I finished reading Watchmen last night, and I'm suddenly quite nervous about the film. The trailer was epic and enticing and featured a bitchin' song, but now that I know the story, I'm perplexed.
Because the graphic novel is not epic. It's layered, it's multi-faceted, it's complex, it's gritty. It's not epic.
Which is not to say that the film will suck. But I'm concerned.
First, Zack Snyder does not impress me as a director. I really didn't care for 300 all that much. For all the pomp and vim and homo-erotic undertones, the thing that really, truly bothered me was that it claimed to be rooted in realism (like, you know, the graphic novel was) but came off in the end as quite cartoony. Some things I can overlook, like the over-the-top depiction of Xerxes. Others I can't--like a whole diatribe about how a phalanx works, only to completely abandon that fighting style when the actual, you know, fighting starts, in lieu of every-man-for-himself bravado.
But, regardless of my feelings for the film, certain things about 300 did work. The graphic novel was about an epic battle, and a sweeping, grand, epic style was appropriate for the film. Nothing about the film was subtle, so it didn't matter that David Wenham was belting out lines from behind his eyepatch and Speedo. You don't go to 300 for the nuance. But 300 seems to be Snyder's qualification for directing Watchmen, and Watchmen is a completely different animal. The thematic elements are much more rooted in moral relativity versus absolutism and the human-ness of costumed heroes. So, perhaps a bit of subtlety and nuance is appropriate. But consider that trailer.
Every damn frame of the trailer is in slow-motion. Rorschach with his homemade flamethrower was a tense, fast-paced, brawl in the book, not a slow, grand, epic, fast-paced brawl. There's a scene in the trailer in which Dr. Manhattan is split into three copies of himself, all in the same room. This happens exactly once in the book, and it happens when he has a fight with his girlfriend. Why should this be slow and grand? It needs to be tense and hostile.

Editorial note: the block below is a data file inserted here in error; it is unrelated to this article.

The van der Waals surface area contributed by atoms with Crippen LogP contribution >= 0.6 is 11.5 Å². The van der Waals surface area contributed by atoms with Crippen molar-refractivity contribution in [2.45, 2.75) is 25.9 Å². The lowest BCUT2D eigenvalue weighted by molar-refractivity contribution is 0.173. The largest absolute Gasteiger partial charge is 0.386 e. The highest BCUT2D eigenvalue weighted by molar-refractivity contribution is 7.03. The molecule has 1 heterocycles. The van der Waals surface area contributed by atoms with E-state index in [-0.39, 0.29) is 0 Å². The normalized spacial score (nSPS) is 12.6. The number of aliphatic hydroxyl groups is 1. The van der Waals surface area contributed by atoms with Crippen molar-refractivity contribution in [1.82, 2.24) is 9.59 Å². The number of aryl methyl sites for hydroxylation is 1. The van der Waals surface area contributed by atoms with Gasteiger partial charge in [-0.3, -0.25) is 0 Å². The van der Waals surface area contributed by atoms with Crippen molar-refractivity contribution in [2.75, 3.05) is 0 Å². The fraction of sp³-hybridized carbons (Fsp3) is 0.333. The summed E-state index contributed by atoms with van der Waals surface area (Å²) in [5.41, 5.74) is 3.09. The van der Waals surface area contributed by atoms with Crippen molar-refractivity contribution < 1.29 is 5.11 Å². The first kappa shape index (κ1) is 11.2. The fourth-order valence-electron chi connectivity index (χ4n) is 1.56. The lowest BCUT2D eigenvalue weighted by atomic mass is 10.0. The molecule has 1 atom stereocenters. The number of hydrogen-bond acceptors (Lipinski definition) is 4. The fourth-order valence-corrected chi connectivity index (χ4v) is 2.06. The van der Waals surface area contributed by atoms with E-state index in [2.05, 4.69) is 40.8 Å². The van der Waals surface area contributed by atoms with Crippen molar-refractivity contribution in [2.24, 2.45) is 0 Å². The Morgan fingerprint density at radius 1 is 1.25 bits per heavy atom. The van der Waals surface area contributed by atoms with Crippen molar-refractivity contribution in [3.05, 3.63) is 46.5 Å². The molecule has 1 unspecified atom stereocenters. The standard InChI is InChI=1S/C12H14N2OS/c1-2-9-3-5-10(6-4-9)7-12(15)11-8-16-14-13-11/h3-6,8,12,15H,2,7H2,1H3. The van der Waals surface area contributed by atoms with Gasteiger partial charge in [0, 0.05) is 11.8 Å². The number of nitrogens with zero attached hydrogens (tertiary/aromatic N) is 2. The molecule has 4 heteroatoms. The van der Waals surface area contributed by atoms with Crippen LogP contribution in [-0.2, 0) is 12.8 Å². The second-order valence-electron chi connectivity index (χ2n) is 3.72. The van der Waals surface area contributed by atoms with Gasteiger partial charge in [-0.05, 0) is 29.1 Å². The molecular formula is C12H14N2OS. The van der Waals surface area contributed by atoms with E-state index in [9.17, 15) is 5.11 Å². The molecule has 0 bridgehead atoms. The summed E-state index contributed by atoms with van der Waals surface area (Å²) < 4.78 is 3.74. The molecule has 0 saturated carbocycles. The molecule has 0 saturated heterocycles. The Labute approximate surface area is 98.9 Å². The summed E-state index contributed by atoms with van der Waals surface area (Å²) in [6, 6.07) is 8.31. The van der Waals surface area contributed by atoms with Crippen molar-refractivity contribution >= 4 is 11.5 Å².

Then there's the fact that the movie is cast almost entirely with B-listers (if not C and D-listers). With the possible exception of Billy Crudup, but his character is a hulking blue computer graphic for 95% of the film. Well, Patrick Wilson is moving into leading rolls now, but he's not exactly on the tip of everyone's tongue, now is he? I'm not saying they should have cast Brad Pitt, but the fact that I'm having to look up people to find out what they've been in before does not inspire confidence. These are supposed to be complex people with complex motivations and relationships. You need a solid actor for that.
The cast also feels young--particularly the actors playing Ozymandias and Silk Spectre--arguably the two most important characters to the story. The main story takes place when they are retired, middle-aged. These actors are both 30 and could pass for 25 in a pinch. Now, that may be part of the plan, since the story has a lot of flashbacks in it, so, as above, it's not a deal-breaker, but it does not inspire confidence.
The costumes have been modernized to look a bit more... well, hero-ish? Perhaps Spandex is the wrong direction, but take a look at Nite Owl. In the book, he's an awkward, pear-shaped man who manages to transform into a pear-shaped but surprisingly effective hero. But the filmic rendition seems to be going for pure bad-ass. So the whole Nite-Owl/Silk-Spectre/Dr. Manhattan dynamic that is so central to the plot is going to be eschewed for... bad-assery?
All of this brings me back to my central concern. It looks like Zack Snyder has every intention of giving this film the complete 300 treatment. But the problem with 300 was that, for all it's religious adherence to visual style, it abandoned the soul of the work. Furthermore, what worked in 300 probably won't work here. 300 was a gore-fest on paper, remarkable for it's brutal depiction of a historical event--it was almost bereft of dialogue. Watchmen is much more literary. Besides being the only graphic novel to ever win a Hugo award, it contains an incredible amount (for a comic) of novel-style writing. Pages of it in every chapter. It gives the world and the characters depth, and all that back-story will not be available to the audience, so it is up to the director and the actors to convince us that it still exists. And I have seen no evidence that they are up to the task.
I hope I'm wrong. Come March, I'd much rather be able to say "that was awesome" than "I told you so."